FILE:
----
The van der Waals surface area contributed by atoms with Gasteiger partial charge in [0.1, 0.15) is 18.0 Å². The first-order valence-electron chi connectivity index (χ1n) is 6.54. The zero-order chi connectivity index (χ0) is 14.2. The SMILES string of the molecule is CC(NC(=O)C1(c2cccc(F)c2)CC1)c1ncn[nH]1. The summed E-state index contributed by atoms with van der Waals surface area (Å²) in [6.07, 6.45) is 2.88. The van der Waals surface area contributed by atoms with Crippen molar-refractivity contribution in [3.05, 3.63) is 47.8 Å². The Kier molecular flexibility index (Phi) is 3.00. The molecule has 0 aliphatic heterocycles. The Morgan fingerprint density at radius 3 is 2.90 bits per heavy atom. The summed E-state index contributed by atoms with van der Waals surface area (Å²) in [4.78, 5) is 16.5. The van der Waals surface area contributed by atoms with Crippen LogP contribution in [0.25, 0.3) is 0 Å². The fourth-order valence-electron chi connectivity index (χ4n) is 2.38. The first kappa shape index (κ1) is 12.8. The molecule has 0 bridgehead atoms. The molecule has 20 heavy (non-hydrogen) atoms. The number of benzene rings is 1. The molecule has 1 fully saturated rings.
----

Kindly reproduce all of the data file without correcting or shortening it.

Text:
The van der Waals surface area contributed by atoms with Gasteiger partial charge in [0.1, 0.15) is 18.0 Å². The first-order valence-electron chi connectivity index (χ1n) is 6.54. The zero-order chi connectivity index (χ0) is 14.2. The SMILES string of the molecule is CC(NC(=O)C1(c2cccc(F)c2)CC1)c1ncn[nH]1. The summed E-state index contributed by atoms with van der Waals surface area (Å²) in [6.07, 6.45) is 2.88. The van der Waals surface area contributed by atoms with Crippen molar-refractivity contribution in [3.05, 3.63) is 47.8 Å². The Kier molecular flexibility index (Phi) is 3.00. The molecule has 0 aliphatic heterocycles. The Morgan fingerprint density at radius 3 is 2.90 bits per heavy atom. The summed E-state index contributed by atoms with van der Waals surface area (Å²) in [4.78, 5) is 16.5. The van der Waals surface area contributed by atoms with Crippen LogP contribution in [0.25, 0.3) is 0 Å². The fourth-order valence-electron chi connectivity index (χ4n) is 2.38. The first kappa shape index (κ1) is 12.8. The molecule has 0 bridgehead atoms. The molecule has 20 heavy (non-hydrogen) atoms. The number of benzene rings is 1. The molecule has 1 fully saturated rings.